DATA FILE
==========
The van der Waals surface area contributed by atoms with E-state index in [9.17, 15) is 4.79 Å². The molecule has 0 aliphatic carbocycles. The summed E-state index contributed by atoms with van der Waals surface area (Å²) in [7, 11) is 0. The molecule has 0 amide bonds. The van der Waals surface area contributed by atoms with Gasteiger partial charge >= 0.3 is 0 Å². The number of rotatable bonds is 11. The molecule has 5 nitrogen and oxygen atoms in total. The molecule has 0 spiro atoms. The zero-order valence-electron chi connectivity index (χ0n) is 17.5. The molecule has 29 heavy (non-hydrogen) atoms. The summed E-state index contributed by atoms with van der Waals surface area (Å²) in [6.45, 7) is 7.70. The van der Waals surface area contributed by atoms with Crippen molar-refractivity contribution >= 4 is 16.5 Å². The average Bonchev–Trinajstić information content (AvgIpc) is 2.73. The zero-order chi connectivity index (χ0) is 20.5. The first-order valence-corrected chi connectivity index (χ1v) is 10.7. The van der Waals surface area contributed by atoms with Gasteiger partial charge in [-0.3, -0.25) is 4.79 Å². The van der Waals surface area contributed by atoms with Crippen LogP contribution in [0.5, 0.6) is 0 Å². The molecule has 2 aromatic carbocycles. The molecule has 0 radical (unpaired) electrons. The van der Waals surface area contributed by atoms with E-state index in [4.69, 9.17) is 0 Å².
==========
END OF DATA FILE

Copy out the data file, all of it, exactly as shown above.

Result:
The van der Waals surface area contributed by atoms with E-state index in [9.17, 15) is 4.79 Å². The molecule has 0 aliphatic carbocycles. The summed E-state index contributed by atoms with van der Waals surface area (Å²) in [7, 11) is 0. The molecule has 0 amide bonds. The van der Waals surface area contributed by atoms with Gasteiger partial charge >= 0.3 is 0 Å². The number of rotatable bonds is 11. The molecule has 5 nitrogen and oxygen atoms in total. The molecule has 0 spiro atoms. The zero-order valence-electron chi connectivity index (χ0n) is 17.5. The molecule has 29 heavy (non-hydrogen) atoms. The summed E-state index contributed by atoms with van der Waals surface area (Å²) in [6.45, 7) is 7.70. The van der Waals surface area contributed by atoms with Crippen molar-refractivity contribution >= 4 is 16.5 Å². The average Bonchev–Trinajstić information content (AvgIpc) is 2.73. The zero-order chi connectivity index (χ0) is 20.5. The first-order valence-corrected chi connectivity index (χ1v) is 10.7. The van der Waals surface area contributed by atoms with Gasteiger partial charge in [-0.3, -0.25) is 4.79 Å². The van der Waals surface area contributed by atoms with Crippen LogP contribution in [0.5, 0.6) is 0 Å². The molecule has 2 aromatic carbocycles. The molecule has 0 radical (unpaired) electrons. The van der Waals surface area contributed by atoms with E-state index in [4.69, 9.17) is 0 Å².